Why will a gender perspective make the ESF implementation more effective?

A photo from the conference "Gendering the flagships". From the left: Vicki Donlevy, Anna Tengqvist, Mikael Gustafsson, Håkan Forsberg & Zoltan Kazatsay

Gender in times of economic crisis

Even though there are some positive trends towards a more gender-equal society and labour market, gender inequalities persist. The current economic crisis has also raised concerns that the achievements in gender equality are at risk and that the effects of the recession will put greater pressure on women. (COM(2009)694 final p.3)

It is evident that gender issues are often put on hold in times of cutbacks and economic restraint. When this happens, gender equality initiatives are implicitly viewed as a cost able to be deferred. Sometimes gender equality is even seen as hindering economic growth, since it is often viewed in a short-term cost perspective (Smith and Bettio 2008). This is deeply problematic given the vast evidence to the contrary.

The current economic crisis is severe and adds to already existing problems. The work of the Gender-CoP has shown that all “exit strategies” must be built on a proper analysis of existing inequalities in order not to rebuild the economy based on the same (unequal) structures or, even worse, to increase existing inequalities.

Both the consequences of, and efforts to deal with the economic crisis affect women and men differently. Tax reductions and cutbacks in the public sector have clearly gendered implications that are important to analyse both prior to public interventions, i.e. in the planning stage, and when evaluating their outcomes.

By identifying gender inequalities that still exist in the labour market, and ensuring that budget allocations are devoted to combating these inequalities, the ESF can ensure that the necessary measures are taken in the current times of economic restraint to help the EU out of the current crisis. It can also contribute to ensuring that measures taken to solve the economic crisis do not have a negative effect on women’s labour market situation.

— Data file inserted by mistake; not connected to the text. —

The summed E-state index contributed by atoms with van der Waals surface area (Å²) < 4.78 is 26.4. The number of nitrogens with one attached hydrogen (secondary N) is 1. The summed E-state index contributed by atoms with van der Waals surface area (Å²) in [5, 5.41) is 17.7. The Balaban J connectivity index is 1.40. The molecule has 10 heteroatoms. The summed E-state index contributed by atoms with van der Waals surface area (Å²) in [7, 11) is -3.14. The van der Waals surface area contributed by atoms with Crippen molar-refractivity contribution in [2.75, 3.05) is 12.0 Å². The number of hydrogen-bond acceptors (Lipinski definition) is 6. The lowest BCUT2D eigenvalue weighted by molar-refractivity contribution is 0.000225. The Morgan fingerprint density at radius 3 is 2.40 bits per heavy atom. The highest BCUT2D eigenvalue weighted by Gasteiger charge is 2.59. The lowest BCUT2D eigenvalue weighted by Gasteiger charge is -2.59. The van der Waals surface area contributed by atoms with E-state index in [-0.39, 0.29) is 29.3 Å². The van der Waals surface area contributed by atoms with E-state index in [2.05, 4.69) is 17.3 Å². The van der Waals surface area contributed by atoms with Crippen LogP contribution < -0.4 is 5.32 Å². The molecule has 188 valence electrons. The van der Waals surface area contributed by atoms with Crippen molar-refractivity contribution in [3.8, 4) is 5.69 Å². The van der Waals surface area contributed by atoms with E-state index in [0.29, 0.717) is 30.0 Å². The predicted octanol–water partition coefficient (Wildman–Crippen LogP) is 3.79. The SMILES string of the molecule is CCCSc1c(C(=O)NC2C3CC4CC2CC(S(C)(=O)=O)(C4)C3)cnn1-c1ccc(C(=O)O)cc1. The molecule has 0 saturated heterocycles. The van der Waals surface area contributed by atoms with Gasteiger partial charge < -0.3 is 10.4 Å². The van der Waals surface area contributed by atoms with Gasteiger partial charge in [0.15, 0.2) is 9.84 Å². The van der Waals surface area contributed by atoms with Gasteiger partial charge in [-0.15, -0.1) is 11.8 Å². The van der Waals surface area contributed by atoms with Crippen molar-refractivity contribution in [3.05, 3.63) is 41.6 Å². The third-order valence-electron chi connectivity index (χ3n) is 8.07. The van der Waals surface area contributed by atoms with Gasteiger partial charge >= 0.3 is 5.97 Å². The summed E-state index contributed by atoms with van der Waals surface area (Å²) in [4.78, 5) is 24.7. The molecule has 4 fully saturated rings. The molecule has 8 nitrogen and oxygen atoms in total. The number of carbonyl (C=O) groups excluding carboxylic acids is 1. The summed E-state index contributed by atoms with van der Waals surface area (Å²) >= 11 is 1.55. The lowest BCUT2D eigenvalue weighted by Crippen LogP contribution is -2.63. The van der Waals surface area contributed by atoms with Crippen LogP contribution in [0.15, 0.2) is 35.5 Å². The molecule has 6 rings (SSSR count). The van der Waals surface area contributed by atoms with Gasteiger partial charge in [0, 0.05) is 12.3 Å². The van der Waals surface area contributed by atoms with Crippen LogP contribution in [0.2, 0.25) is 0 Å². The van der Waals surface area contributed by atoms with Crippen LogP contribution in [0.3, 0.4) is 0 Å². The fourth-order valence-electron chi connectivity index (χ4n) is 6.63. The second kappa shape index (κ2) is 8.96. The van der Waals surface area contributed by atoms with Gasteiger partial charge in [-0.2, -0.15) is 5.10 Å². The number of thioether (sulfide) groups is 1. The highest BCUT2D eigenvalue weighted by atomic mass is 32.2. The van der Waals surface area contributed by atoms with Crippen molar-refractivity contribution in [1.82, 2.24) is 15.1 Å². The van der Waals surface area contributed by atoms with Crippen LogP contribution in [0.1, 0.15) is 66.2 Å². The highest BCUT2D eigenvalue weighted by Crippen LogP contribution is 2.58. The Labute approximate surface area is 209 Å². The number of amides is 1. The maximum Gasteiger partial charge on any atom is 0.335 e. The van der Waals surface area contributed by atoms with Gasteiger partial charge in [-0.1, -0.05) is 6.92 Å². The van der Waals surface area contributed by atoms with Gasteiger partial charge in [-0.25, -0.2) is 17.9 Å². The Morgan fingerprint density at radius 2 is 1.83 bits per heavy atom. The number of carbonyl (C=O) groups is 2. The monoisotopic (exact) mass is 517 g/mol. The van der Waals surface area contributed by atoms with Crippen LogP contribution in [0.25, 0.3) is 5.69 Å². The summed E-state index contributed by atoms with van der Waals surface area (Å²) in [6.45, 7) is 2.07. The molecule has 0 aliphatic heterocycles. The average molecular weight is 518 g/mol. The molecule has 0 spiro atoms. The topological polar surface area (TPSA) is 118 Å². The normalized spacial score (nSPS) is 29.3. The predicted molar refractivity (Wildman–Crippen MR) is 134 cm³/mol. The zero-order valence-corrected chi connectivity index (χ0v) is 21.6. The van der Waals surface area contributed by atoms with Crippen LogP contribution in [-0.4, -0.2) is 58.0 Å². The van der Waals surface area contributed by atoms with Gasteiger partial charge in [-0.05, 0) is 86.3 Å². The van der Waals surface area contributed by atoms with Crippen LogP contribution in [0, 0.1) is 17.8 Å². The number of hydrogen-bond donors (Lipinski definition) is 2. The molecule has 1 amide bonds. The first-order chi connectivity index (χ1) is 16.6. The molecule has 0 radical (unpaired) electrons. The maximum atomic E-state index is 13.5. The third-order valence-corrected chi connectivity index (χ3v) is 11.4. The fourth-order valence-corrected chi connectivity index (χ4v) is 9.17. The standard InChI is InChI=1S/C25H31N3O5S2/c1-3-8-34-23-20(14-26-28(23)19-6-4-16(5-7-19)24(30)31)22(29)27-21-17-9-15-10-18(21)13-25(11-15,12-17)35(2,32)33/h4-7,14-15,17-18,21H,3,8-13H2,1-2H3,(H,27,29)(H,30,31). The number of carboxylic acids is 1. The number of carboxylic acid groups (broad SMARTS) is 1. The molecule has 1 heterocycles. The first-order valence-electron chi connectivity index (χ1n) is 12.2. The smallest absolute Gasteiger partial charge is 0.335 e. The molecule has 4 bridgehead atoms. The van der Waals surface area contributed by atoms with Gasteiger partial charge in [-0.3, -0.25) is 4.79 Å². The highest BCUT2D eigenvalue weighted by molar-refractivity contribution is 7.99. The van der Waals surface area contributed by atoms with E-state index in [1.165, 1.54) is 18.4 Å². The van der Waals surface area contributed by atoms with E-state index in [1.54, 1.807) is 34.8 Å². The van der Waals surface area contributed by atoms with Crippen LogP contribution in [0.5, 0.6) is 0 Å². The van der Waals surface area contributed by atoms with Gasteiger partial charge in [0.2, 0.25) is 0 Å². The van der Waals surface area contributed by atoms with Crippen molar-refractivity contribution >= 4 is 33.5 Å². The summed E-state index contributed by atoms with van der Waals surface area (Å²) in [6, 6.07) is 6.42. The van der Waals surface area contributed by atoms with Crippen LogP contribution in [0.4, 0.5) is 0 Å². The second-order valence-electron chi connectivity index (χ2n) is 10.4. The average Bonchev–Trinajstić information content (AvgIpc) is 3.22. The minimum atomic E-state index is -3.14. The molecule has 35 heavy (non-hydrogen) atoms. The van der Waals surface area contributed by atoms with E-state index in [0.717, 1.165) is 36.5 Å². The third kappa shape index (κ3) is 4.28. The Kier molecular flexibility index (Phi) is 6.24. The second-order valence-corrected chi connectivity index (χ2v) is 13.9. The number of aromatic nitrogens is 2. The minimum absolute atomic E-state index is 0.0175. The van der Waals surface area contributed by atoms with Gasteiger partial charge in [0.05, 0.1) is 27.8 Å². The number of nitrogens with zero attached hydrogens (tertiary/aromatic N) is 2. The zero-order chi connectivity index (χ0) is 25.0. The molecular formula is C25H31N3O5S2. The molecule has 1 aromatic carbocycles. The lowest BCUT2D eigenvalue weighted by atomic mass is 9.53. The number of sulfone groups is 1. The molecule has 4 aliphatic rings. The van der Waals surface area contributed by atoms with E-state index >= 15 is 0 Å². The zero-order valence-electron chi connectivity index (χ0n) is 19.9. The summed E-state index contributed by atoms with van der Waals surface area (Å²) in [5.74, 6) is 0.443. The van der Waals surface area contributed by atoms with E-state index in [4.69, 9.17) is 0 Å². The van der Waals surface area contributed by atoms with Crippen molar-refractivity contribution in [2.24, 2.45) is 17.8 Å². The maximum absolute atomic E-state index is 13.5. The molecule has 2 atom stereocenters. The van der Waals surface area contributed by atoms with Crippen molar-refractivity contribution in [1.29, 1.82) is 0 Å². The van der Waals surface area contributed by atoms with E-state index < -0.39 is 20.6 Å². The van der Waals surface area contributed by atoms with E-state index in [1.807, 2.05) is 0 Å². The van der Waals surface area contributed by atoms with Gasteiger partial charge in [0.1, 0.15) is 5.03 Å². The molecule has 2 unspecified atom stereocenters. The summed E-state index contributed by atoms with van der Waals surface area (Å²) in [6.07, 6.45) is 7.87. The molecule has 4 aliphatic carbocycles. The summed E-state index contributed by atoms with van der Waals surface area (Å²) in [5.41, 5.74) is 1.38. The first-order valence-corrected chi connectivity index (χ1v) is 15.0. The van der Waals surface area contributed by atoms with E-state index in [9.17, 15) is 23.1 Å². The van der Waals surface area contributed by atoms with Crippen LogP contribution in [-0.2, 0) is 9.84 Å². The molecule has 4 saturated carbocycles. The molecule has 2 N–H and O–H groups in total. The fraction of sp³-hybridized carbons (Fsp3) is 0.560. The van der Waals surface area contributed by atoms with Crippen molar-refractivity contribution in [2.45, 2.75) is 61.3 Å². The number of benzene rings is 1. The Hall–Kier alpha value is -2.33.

The economic case for gender equality

The economic case for gender equality focuses on the relevance and impact of gender equality policies at an aggregated level. It provides a perspective that is long-term rather than short-term. The importance of including strong gender-equality policies as a component of economic growth strategies can be seen in many different areas including employment rates, pay offs of investments in education, flexible work force, social inclusion, utilization of unpaid work, fiscal benefits, fertility rates, etc.

Gender equality is necessary in order to deal with the major European challenges resulting from existing inequalities, such as the current demographic challenges of an ageing population, shrinking workforce, and falling fertility rates, which need to be analysed from a gender perspective.

Not just any job – but a decent job!

When working with a gender perspective in labour and growth strategies, one important objective is to raise the proportion of women in the workforce. Reaching this target involves working with gender segregation in the labour market, reconciliation issues, and barriers to women’s entrepreneurship, but it also means dealing with discrimination and harassment problems as well as work-related health problems caused by poor working conditions and unhealthy working environments. It is important to recognize the need for both individual and institutional approaches, i.e. to work on both the “supply” and “demand” sides.

It is also important to recognize the steps that need to be taken in order to create jobs for both women and men that strengthen economic independence, have acceptable working conditions and a salary that grants economic self-sufficiency – as both of these latter aspects are clearly gendered. Recent years have seen growing levels of “precarious work” in Europe.

Precarious work means jobs that are insecure, are temporary, have poor working conditions and offer a salary that makes it impossible to become economically independent. Recent trends show an overrepresentation of women in these kinds of employment conditions.

This means in some cases that women are entering the labour market in jobs which are not in line with the EU objective of economical indepencendence. This endangers the overall aims of gender equality policies in the EU and is fuelling problems such as the Gender Pay Gap.

Gender inequalities in the labour market must be handled in a holistic manner in order to achieve a sustainable improvement. This means that the impact of other policies concerning such things as care for children or the elderly, insurance systems and taxation have tremendous effects on the situation of women and men on the labour market.

EU2020 and three flagships

EU 2020 constitutes the strategic framework for the next Structural Funds programming period. Firm in the belief that sustainable growth requires agreement on an agenda that puts people and responsibility first, we consider one of the most sustainable and effective ways to achieve such growth to be to take a gender perspective into account in the new EU 2020 strategy. Although gender equality issues are referred to in some cases, the EU 2020 and its Flagship Initiatives are far from achieving a coherent integration of gender equality and gender mainstreaming.

Further reading

Report from the conference Gendering the Flagships, organised by the European Commission (DG Employment) and the GenderCoP, can be dowloaded here [pdf]

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Created: 2013/02/05   Changed: 2014/12/04